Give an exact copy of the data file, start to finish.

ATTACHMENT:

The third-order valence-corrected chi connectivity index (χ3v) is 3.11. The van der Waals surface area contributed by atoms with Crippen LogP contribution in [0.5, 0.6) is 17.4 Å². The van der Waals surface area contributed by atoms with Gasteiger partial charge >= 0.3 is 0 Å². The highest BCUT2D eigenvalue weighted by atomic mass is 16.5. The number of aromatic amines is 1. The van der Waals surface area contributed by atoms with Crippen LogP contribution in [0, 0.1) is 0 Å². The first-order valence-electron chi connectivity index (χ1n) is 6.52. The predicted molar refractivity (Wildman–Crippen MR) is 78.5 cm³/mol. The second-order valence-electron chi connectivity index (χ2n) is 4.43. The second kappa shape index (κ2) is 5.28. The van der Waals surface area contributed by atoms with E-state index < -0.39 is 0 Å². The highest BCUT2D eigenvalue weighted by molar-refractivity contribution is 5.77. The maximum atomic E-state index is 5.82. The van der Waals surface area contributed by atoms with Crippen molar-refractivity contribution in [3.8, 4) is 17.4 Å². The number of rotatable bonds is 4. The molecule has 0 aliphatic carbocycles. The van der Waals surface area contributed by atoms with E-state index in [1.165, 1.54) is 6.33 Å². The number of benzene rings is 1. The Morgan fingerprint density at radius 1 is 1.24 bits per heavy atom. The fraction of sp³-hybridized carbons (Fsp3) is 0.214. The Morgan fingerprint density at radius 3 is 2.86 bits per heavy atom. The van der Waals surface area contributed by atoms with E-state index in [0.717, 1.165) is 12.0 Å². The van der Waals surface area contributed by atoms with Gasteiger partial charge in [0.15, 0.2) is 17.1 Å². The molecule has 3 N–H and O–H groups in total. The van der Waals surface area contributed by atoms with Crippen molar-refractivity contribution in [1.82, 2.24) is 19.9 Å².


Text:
The third-order valence-corrected chi connectivity index (χ3v) is 3.11. The van der Waals surface area contributed by atoms with Crippen LogP contribution in [0.5, 0.6) is 17.4 Å². The van der Waals surface area contributed by atoms with Gasteiger partial charge >= 0.3 is 0 Å². The highest BCUT2D eigenvalue weighted by atomic mass is 16.5. The number of aromatic amines is 1. The van der Waals surface area contributed by atoms with Crippen LogP contribution in [0, 0.1) is 0 Å². The first-order valence-electron chi connectivity index (χ1n) is 6.52. The predicted molar refractivity (Wildman–Crippen MR) is 78.5 cm³/mol. The second-order valence-electron chi connectivity index (χ2n) is 4.43. The second kappa shape index (κ2) is 5.28. The van der Waals surface area contributed by atoms with E-state index < -0.39 is 0 Å². The highest BCUT2D eigenvalue weighted by molar-refractivity contribution is 5.77. The maximum atomic E-state index is 5.82. The van der Waals surface area contributed by atoms with Crippen molar-refractivity contribution in [3.8, 4) is 17.4 Å². The number of rotatable bonds is 4. The molecule has 0 aliphatic carbocycles. The van der Waals surface area contributed by atoms with E-state index in [1.165, 1.54) is 6.33 Å². The number of benzene rings is 1. The Morgan fingerprint density at radius 1 is 1.24 bits per heavy atom. The fraction of sp³-hybridized carbons (Fsp3) is 0.214. The Morgan fingerprint density at radius 3 is 2.86 bits per heavy atom. The van der Waals surface area contributed by atoms with E-state index in [0.717, 1.165) is 12.0 Å². The van der Waals surface area contributed by atoms with Gasteiger partial charge in [0.15, 0.2) is 17.1 Å². The molecule has 3 N–H and O–H groups in total. The van der Waals surface area contributed by atoms with Crippen molar-refractivity contribution in [1.82, 2.24) is 19.9 Å².